There two big tech stories today:
First, in conjunction with Apple, News Corp. founder Rupert Murdoch launched a news app called The Daily that publishes exclusively on the iPad.
"New times demand new journalism," Murdoch said to reporters at Manhattan's Guggenheim Museum. "Our challenge was to take the best of traditional journalism — competitive shoe-leather reporting, good editing, a skeptical eye and combine it with the best of contemporary technology."
NPR's David Folkenflik reports that the new news outlet was meant for a tech-savvy demographic — educated, sophisticated and one who doesn't regularly read papers:
Executives promised The Daily would have verve. One of today's dispatches described Egyptian President Hosni Mubarak's daughter-in-law, as being, "known for her caramel tresses and pouty lips." That's verve for you.
Other articles were crisply written if largely brief. And the mix was heavy on gossip, entertainment and sports.
Folkenflik also points out that both TV networks owned by Murdoch — Fox News and Fox Business Network — cut to the announcement for 30 minutes, even though the violence in Cairo was escalating.
The Daily is free for now but will cost 99 cents a week or $39.99 a year.
NPR's Laura Sydell reports on the tiff that's developed between Google and Microsoft. Google said that over the past few months they've been testing a theory that Microsoft has been stealing their algorithm for their search engine Bing.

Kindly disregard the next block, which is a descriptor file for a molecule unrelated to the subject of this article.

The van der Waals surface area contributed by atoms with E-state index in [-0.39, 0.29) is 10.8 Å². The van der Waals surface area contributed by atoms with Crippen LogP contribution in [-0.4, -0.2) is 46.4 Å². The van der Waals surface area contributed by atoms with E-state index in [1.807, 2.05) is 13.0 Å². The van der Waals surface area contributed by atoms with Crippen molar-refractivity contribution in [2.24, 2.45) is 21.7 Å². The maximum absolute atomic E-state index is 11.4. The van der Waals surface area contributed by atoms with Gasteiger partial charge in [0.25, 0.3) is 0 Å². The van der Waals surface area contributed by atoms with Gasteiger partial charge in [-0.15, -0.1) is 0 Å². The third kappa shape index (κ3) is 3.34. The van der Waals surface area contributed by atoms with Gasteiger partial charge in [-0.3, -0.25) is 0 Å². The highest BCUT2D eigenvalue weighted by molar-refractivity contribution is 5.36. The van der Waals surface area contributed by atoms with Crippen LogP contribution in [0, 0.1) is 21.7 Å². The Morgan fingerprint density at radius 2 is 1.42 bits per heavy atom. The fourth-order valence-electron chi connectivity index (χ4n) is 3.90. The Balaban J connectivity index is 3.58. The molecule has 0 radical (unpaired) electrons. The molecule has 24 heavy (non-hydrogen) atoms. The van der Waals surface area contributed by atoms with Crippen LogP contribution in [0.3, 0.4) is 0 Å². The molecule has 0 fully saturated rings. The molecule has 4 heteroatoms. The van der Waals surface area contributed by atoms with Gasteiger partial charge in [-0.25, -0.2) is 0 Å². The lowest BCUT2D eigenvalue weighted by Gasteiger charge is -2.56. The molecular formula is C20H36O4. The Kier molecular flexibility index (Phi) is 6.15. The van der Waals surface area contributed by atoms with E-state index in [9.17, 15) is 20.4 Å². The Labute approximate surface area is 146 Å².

Sydell talks to Amit Singhal, who leads Google's search team. He said Google engineers have been making up words, then putting in results for those made up words. A few days later, those same words would yield the same results on Bing.
Yusuf Mehdi, senior vice president of Bing, says that's a lie.
"We do not copy their results period. Full Stop," said Mehdi. He said Google is just jealous because Bing has been getting praise.
"Perhaps the whole thing could be summarized as Google saying, 'Cheater, cheater pumpkin eater' and Microsoft saying, 'Liar, liar pants on fire,'" said Danny Sullivan of SearchEngineLand.com.
Funny, but Sullivan says that search engines with the same results aren't good for consumers.
"The consumer may be better off if these search engines have very unique voices," said Sullivan. "And that they're not just kind of mimicking each other and putting out the same stuff."
You can listen to both stories on tonight's All Things Considered. You can find a station that carries the show by clicking here.
Support the news
More NPR or Explore Audio.